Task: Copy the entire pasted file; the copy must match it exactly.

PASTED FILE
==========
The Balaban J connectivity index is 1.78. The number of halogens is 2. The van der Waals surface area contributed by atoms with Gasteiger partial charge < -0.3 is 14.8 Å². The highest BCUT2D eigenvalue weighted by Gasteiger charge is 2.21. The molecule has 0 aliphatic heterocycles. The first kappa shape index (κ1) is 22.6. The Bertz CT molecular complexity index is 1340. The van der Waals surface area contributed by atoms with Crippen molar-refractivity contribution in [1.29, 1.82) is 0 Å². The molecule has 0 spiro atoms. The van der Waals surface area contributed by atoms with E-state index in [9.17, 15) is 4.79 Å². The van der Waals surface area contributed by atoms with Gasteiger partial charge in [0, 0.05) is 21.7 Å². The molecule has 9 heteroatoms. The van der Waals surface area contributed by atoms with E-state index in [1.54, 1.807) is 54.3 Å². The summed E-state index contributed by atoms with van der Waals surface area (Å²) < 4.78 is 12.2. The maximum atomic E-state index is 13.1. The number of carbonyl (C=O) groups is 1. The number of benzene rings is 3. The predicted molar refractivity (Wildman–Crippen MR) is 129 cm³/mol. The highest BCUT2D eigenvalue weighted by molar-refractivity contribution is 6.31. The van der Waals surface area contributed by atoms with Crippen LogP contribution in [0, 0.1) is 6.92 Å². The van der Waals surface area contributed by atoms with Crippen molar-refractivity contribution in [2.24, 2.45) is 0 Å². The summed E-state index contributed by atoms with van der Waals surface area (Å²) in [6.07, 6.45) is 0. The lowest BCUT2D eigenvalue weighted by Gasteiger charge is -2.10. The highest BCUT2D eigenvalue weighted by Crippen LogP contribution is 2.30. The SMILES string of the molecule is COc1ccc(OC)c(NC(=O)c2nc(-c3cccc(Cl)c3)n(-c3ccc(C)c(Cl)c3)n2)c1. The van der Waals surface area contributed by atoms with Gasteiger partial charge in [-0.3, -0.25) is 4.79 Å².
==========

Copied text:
The Balaban J connectivity index is 1.78. The number of halogens is 2. The van der Waals surface area contributed by atoms with Gasteiger partial charge < -0.3 is 14.8 Å². The highest BCUT2D eigenvalue weighted by Gasteiger charge is 2.21. The molecule has 0 aliphatic heterocycles. The first kappa shape index (κ1) is 22.6. The Bertz CT molecular complexity index is 1340. The van der Waals surface area contributed by atoms with Crippen molar-refractivity contribution in [1.29, 1.82) is 0 Å². The molecule has 0 spiro atoms. The van der Waals surface area contributed by atoms with E-state index in [9.17, 15) is 4.79 Å². The van der Waals surface area contributed by atoms with Gasteiger partial charge in [0, 0.05) is 21.7 Å². The molecule has 9 heteroatoms. The van der Waals surface area contributed by atoms with E-state index in [1.54, 1.807) is 54.3 Å². The summed E-state index contributed by atoms with van der Waals surface area (Å²) < 4.78 is 12.2. The maximum atomic E-state index is 13.1. The number of carbonyl (C=O) groups is 1. The number of benzene rings is 3. The predicted molar refractivity (Wildman–Crippen MR) is 129 cm³/mol. The highest BCUT2D eigenvalue weighted by molar-refractivity contribution is 6.31. The van der Waals surface area contributed by atoms with Crippen LogP contribution in [0, 0.1) is 6.92 Å². The van der Waals surface area contributed by atoms with Crippen molar-refractivity contribution in [2.24, 2.45) is 0 Å². The summed E-state index contributed by atoms with van der Waals surface area (Å²) in [6.07, 6.45) is 0. The lowest BCUT2D eigenvalue weighted by Gasteiger charge is -2.10. The highest BCUT2D eigenvalue weighted by Crippen LogP contribution is 2.30. The SMILES string of the molecule is COc1ccc(OC)c(NC(=O)c2nc(-c3cccc(Cl)c3)n(-c3ccc(C)c(Cl)c3)n2)c1. The van der Waals surface area contributed by atoms with Gasteiger partial charge in [-0.3, -0.25) is 4.79 Å².